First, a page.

I challenge you, as a teacher, to spend a class period watching this video and discussing it with students. Many students will become child care givers and even more will become parents. Education is power. I think this lesson will be one of the most important. I welcome your comments and would like to get your feedback on how students have reacted and some of the conversations you have with your students. I’d like to share the comments in this forum, as well as in sessions you may attend or lead during your conferences and meetings.

As a teacher, you may underestimate your influence on society. I look forward to hearing your stories on how you continue to positively impact your students’ lives.

We would love to hear from you – please leave your thoughts and experiences in the comments below!

Diane Ross, M.Ed. is a Senior Field Account Manager with Realityworks. She graduated from Marshall University with a degree in Broadcasting, then returned for a Master’s in Secondary Education.

Is RealCare® Baby Recognizing ID Tags?

By Nate Schlieve, Realityworks Product Support Technician

Ever have students who have just completed a full simulation mention that their Baby was not accepting the ID very well? Before running a test or a demonstration you can look at the student’s report and verify if there was an ID problem or not.

Start by looking at the Performance Overview box. There is more to this box than just the Performance Overview percentage.

img1 Look at the Proper Care section of the Performance Overview. This section is very important because it provides you with an idea of how attentive the participant was with the Baby. The Proper Care percentage is calculated by dividing the number of care events the participant properly responded to (left side) from the total number of requested care events (right side).img2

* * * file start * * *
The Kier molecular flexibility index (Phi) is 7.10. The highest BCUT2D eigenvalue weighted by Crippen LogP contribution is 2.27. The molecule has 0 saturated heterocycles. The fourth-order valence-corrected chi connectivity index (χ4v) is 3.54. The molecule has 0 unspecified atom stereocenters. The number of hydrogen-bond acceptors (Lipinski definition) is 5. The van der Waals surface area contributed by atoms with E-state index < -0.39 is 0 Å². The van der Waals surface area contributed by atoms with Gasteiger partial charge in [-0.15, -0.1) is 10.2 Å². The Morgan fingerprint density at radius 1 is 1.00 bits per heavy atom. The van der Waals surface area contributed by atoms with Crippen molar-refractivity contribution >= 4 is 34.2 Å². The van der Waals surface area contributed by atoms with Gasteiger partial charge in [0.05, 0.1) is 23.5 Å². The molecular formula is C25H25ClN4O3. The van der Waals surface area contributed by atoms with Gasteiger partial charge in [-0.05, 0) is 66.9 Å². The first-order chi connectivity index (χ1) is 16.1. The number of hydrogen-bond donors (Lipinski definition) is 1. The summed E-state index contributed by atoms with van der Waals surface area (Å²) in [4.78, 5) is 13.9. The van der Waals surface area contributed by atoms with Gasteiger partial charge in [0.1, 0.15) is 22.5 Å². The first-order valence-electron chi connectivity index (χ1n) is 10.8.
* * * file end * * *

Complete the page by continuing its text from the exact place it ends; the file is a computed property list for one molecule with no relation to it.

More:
If you look at just the Proper Care section alone, you can tell the participant gave excellent care. You can also tell from the Proper Care box that we have a very attentive student by looking at the total number of times the ID was recognized against the total number of requested care events. In the example above the Baby requested 103 care events and the ID was recognized 109 times. The Baby will respond to the ID whenever the Baby is crying for a care event, fussy event, or mishandle event. If the total number of times the ID is recognized is greater or equal to the total number of requested care events it is an indication that any time the Baby cried for care the student was there to respond. It also indicates that the Baby is responding just fine to their ID.

To see guides, videos, FAQs and troubleshooting with RealCare Baby, visit our support page: https://www.realityworks.com/support/realcare-baby/

 

3 Reasons to Meet Us in Vegas for RealCare® Baby Basics and Best Practices

Every year, the Realityworks team journeys to the largest annual gathering of Career & Technical Education (CTE) professionals in a single location: the Association for Career & Technical Education (ACTE)’s CareerTech VISION Conference. In fact, we start planning for this conference a good year in advance! For the first time, we are planning a pre-conference workshop on Wednesday, November 30 all about RealCare Baby. Designed for current and prospective users, this pre-conference session is an opportunity for you to learn from a subject matter expert in person! Why join us in Vegas on November 30?

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1. Get RealCare Baby program best practices. What are the best ways to engage students with RealCare Baby? How can you use this powerful tool to make an even bigger impact on your students? What are seasoned users doing to succeed? We’ll answer these questions and more!

2. Discover career exploration activities. Did you know that RealCare Baby can help your students prepare for careers in education and human services? Join us to get ideas and activities that will help you prepare your students for careers.

3. Get our NEW RealCare™ Preemie Baby. Have you heard? The RealCare™ Preemie Baby is our newest experiential learning tool. It’s modeled after a preterm infant born at 30 weeks and is designed to help students, caregivers and parents-to-be understand the unique challenges and often complicated medical problems that can be associated with preterm birth. By attending our pre-conference workshop, you’ll receive a complimentary Preemie Baby from Realityworks!

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What: RealCare® Baby Basics and Best Practices
When: Wednesday, November 30, from 1-5:00 p.m.
Cost: $150

Ready to register? Visit the conference website here.